“Producers can be overwhelmed by the number of cotton varieties available,” Bourland explained. “It’s often difficult for a farmer to piece together the value of the various quality properties, especially with the number of cotton varieties available. This way, they simply ask, ‘what’s the score?’ It should simplify things. The quality index can also be used in a breeding program. We’ll start putting data into the program this fall.”
Louisiana State University cotton breeder Gerald Myers is evaluating several new cotton lines, two of which were recently approved for release. The breeding program is funded through royalties from previous variety releases.
His work was made easier with the help of a Cotton Incorporated Fellow Sterling Brooks Blanche, a PhD candidate at LSU. Blanche’s work “focused on tools that could be used to improve the efficiency with which we developed germplasm.”
In addition to funding Blanche, the initiative “also provided money for research we undertook as part of his training. It helped validate scientifically what we had known anecdotally. The work is applicable to cotton and other crops.”
Myers’ potential lines have yield comparable to most other conventional lines, but he also has lines with up to a 20 percent improvement in fiber strength. “One variety not yet released has been in the Cotton States program for two years, and there is a Bollgard II/Roundup Ready Flex version.”
Peggy Thaxton, a cotton breeder at MSU’s Delta Research and Extension Center, says the Cotton Incorporated initiative “gives us an operating budget. Without it, most public breeding programs couldn’t function.”
Thaxton is using the pollen from a Mississippi State transgenic cotton line developed jointly by MSU cotton breeder Ted Wallace at the Starkville campus and Monsanto to make crosses into public cotton breeding lines.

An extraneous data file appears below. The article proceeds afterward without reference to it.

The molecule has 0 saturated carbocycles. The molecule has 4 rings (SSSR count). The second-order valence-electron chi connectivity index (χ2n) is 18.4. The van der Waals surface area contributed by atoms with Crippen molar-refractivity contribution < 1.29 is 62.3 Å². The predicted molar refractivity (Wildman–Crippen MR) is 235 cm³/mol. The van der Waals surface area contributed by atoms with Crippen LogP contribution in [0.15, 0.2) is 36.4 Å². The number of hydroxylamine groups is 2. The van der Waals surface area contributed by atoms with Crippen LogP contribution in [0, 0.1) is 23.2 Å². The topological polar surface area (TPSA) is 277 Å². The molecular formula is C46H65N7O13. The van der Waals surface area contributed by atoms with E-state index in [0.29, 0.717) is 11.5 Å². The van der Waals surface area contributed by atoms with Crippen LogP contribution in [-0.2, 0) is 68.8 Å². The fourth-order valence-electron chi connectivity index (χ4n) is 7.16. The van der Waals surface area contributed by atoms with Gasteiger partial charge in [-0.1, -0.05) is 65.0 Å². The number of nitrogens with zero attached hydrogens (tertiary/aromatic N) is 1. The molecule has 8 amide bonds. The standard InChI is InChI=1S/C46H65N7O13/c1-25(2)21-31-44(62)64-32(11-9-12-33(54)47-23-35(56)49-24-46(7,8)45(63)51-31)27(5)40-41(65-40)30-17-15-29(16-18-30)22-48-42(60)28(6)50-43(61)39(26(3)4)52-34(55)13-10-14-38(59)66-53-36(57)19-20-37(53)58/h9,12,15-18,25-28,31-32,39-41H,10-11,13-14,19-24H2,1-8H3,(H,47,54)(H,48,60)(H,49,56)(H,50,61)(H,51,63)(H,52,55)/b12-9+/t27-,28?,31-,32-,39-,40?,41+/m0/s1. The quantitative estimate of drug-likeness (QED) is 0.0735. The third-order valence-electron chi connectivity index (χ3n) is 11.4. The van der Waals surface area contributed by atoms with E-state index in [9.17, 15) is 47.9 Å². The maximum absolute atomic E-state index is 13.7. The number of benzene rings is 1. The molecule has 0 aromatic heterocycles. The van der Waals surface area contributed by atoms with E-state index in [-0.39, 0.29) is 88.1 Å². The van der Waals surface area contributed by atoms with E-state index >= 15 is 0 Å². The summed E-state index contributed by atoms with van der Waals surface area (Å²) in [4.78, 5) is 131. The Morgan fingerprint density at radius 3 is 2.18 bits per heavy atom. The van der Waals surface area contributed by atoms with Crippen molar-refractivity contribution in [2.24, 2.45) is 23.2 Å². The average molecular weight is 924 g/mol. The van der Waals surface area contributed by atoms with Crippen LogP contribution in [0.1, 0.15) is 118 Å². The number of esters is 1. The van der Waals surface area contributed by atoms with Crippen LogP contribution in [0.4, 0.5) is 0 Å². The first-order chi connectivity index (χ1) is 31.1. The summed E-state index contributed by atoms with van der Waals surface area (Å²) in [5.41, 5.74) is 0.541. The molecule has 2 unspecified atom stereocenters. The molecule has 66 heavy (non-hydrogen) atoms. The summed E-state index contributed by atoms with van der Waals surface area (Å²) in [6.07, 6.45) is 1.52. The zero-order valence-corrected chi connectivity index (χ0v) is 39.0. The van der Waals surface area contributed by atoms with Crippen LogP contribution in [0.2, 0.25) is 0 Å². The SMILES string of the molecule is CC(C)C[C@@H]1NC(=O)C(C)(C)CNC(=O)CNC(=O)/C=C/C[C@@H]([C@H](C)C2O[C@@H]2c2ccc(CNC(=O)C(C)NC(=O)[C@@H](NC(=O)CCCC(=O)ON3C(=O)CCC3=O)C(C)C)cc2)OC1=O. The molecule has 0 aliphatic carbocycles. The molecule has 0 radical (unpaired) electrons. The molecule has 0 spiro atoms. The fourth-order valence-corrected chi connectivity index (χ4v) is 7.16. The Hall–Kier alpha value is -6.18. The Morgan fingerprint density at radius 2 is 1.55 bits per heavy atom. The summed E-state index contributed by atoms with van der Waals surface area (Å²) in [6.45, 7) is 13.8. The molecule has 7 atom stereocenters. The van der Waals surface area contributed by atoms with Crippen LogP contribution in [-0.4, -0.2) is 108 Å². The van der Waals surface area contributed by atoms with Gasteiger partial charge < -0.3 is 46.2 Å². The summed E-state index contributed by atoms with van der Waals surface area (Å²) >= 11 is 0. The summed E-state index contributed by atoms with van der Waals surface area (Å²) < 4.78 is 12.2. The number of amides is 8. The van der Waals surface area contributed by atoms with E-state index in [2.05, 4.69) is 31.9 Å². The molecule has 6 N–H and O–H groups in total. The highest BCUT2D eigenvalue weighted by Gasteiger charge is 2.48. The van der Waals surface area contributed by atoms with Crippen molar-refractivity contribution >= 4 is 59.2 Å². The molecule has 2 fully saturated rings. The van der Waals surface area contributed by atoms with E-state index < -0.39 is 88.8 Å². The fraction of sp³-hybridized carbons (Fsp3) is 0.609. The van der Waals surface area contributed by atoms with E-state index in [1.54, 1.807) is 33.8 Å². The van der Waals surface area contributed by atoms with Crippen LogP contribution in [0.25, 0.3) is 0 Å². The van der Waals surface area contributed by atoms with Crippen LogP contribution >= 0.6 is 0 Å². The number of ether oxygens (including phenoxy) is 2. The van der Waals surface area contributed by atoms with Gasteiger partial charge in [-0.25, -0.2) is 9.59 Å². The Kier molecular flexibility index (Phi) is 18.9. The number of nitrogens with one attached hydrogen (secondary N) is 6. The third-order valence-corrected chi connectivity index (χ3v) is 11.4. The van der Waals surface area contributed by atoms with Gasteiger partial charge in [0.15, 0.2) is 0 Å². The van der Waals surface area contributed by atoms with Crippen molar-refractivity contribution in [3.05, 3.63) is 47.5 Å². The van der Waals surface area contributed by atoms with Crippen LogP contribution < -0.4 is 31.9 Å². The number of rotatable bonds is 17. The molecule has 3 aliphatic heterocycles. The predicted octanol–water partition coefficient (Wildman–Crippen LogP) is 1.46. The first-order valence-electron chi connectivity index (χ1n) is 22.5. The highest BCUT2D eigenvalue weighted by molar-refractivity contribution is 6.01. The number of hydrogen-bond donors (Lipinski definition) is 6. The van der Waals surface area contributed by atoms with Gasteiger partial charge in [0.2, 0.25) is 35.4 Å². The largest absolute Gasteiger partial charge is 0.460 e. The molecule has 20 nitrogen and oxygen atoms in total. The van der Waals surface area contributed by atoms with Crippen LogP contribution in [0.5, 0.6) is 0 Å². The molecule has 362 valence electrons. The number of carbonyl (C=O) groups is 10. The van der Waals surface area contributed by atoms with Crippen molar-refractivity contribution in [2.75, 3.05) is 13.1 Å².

Wallace created MSU’s first transgenic cotton breeding line through Cotton States by sending a high-performing cotton he developed to Monsanto for trait integration.
“One of my varieties, MISCOT 8806, performed within 95 percent of the best commercial check and justified trait integration,” Wallace said. “In May 2005, Monsanto sent me approximately 30 progeny rows of transgenic versions of the original MISCOT 8806 conventional variety to grow, observe and select the top entries for further testing.
“Performance of these entries during widespread yield trials across the Cotton Belt this summer will dictate whether or not Monsanto will attempt to market one or more of the new transgenic versions of the original MISCOT 8806 variety,” Wallace added.”
Wallace is the coordinator for another program funded by the Cotton Incorporated Initiative — the Regional Breeding Testing Network. The coordinated testing program allows public cotton breeders to evaluate material in a much broader geographic range and cross with materials in the program.
Bill Meredith, a distinguished research geneticist and cotton breeder at the USDA/ARS in Stoneville, agrees that current fiber qualities and yields need improvement.
“The world is changing and our primary customers are overseas,” Meredith said. “They desire fibers that are different from those released in the 1990s. To get the most for our producers, you need to improve yield and fiber quality and also make good use of transgenes.”
Other traits Thaxton will be looking to incorporate are reniform nematode resistance, disease resistance and insect resistance. “I hope to put traits into the transgenic cotton line that private companies don’t,” Thaxton said. “They are after yield because they have to sell their seed, but we’re more flexible in that we can work with other traits as well.”